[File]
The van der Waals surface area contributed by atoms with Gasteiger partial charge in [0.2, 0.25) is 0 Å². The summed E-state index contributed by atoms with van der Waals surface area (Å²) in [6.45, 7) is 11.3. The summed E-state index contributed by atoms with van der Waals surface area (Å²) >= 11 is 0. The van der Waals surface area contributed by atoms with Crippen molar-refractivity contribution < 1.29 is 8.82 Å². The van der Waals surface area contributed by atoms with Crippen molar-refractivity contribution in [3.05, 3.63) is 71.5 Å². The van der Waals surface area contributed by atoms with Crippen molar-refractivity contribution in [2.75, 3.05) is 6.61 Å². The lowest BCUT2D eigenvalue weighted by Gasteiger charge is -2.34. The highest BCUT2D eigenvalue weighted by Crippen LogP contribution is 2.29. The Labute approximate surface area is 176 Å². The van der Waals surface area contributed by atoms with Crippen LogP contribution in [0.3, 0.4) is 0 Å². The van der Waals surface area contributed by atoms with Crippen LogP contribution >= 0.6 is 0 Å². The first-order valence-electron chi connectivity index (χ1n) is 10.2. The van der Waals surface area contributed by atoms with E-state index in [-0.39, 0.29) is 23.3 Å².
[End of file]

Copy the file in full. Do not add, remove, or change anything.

The van der Waals surface area contributed by atoms with Gasteiger partial charge in [0.2, 0.25) is 0 Å². The summed E-state index contributed by atoms with van der Waals surface area (Å²) in [6.45, 7) is 11.3. The summed E-state index contributed by atoms with van der Waals surface area (Å²) >= 11 is 0. The van der Waals surface area contributed by atoms with Crippen molar-refractivity contribution < 1.29 is 8.82 Å². The van der Waals surface area contributed by atoms with Crippen molar-refractivity contribution in [3.05, 3.63) is 71.5 Å². The van der Waals surface area contributed by atoms with Crippen molar-refractivity contribution in [2.75, 3.05) is 6.61 Å². The lowest BCUT2D eigenvalue weighted by Gasteiger charge is -2.34. The highest BCUT2D eigenvalue weighted by Crippen LogP contribution is 2.29. The Labute approximate surface area is 176 Å². The van der Waals surface area contributed by atoms with Crippen LogP contribution in [0.3, 0.4) is 0 Å². The van der Waals surface area contributed by atoms with Crippen LogP contribution >= 0.6 is 0 Å². The first-order valence-electron chi connectivity index (χ1n) is 10.2. The van der Waals surface area contributed by atoms with E-state index in [-0.39, 0.29) is 23.3 Å².